A tale of two headlines:
Won’t someone please explain this to me?
How is it possible that the regions of the world with strong currencies — like Europe, U.K., Australia, and Canada — are having inflation problems. And yet at the same time, the nation having a record low currency — i.e., the United States and our Dollar — doesn’t seem to either inflationary pressures (At least according to official CPI data). And we seem to have little concern about further currency induced price increases.
Am I the only person who finds this incongruent?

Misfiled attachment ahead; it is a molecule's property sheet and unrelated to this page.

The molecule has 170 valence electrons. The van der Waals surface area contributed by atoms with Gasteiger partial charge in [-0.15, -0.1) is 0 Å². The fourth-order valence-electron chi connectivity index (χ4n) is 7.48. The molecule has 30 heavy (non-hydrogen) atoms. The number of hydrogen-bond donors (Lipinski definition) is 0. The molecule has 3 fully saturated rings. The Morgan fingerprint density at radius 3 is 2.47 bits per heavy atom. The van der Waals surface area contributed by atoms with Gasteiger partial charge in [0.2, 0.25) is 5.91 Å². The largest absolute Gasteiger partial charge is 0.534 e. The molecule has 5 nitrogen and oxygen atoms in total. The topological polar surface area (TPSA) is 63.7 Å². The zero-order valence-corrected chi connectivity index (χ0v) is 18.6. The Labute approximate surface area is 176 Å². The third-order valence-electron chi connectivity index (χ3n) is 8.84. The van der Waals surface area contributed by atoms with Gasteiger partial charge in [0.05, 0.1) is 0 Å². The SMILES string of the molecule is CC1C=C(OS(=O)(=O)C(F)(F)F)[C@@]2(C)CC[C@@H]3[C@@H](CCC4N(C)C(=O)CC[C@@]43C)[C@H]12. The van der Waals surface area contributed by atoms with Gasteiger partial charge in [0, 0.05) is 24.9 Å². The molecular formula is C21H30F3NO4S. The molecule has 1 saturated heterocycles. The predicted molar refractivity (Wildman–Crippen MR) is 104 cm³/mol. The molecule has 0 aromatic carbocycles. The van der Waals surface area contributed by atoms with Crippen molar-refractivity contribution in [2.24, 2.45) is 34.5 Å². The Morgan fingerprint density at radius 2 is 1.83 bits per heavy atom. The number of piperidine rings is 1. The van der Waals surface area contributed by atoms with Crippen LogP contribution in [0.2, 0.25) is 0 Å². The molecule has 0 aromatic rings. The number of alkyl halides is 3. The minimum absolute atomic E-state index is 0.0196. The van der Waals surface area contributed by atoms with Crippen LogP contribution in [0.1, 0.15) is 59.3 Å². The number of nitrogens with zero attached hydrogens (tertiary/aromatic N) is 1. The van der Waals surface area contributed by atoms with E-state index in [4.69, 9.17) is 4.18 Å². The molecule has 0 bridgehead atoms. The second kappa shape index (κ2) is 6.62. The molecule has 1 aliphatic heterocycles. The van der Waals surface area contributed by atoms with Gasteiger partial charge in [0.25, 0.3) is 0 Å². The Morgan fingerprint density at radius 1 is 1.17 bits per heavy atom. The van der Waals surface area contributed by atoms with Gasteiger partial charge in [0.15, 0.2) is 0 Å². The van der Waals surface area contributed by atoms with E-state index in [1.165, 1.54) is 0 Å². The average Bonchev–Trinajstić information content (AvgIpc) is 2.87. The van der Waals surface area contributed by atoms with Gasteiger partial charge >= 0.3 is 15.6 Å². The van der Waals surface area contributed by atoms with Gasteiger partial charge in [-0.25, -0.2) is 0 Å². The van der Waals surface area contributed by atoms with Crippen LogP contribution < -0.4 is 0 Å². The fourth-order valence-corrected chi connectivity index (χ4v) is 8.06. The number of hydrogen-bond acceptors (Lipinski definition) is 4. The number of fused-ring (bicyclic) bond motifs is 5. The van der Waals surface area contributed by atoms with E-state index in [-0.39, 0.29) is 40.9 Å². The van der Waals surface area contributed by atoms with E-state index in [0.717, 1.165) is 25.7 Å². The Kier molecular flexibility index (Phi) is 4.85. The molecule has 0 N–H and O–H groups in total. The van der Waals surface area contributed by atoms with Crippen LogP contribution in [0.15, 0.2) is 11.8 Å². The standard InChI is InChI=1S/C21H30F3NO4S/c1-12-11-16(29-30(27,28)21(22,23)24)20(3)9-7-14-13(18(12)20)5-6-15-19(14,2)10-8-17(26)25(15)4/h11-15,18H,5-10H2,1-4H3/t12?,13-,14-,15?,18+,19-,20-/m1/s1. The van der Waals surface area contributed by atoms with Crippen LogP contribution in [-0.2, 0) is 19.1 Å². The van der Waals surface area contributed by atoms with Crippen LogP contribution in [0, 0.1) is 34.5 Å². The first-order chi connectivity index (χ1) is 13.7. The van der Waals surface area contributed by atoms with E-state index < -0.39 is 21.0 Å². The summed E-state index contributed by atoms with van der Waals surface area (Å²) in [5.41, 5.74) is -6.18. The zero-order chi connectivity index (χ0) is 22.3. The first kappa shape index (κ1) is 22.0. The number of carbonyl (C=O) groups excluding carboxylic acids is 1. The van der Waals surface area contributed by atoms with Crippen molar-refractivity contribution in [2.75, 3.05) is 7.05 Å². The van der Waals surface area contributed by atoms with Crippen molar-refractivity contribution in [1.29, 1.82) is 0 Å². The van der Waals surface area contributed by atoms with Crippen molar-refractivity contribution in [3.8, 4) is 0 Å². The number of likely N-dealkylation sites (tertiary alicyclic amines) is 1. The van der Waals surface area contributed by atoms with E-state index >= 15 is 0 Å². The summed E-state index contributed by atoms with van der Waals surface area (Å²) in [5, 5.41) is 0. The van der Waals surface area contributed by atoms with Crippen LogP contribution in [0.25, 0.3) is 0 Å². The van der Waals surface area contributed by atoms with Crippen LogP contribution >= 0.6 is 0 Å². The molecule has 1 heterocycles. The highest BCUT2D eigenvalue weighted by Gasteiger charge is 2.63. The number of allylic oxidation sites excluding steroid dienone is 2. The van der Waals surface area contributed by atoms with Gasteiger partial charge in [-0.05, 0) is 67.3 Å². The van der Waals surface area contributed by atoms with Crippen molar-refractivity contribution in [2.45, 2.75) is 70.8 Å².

If Goldman Sachs is correct, and the Fed does eventually cut rates to 3% — what might that mean for various dollar priced commodities like Oil & Gold?
Probably very little — if (and this is a big IF) we are in the throes of a recession. But what if the Bulls are right, and this is merely a mild mid cycle correction?
A 3% Fed rate could mean Oil at $150 and Gold at $1200.
Excerpts after the jump . . .
Inflation fears hit eurozone
By Ralph Atkins in Frankfurt and Krishna Guha in Washington
FT, November 27 2007 18:02
Goldman Sees Funds Rate Cut to 3%
WSJ, November 27, 2007, 9:26 am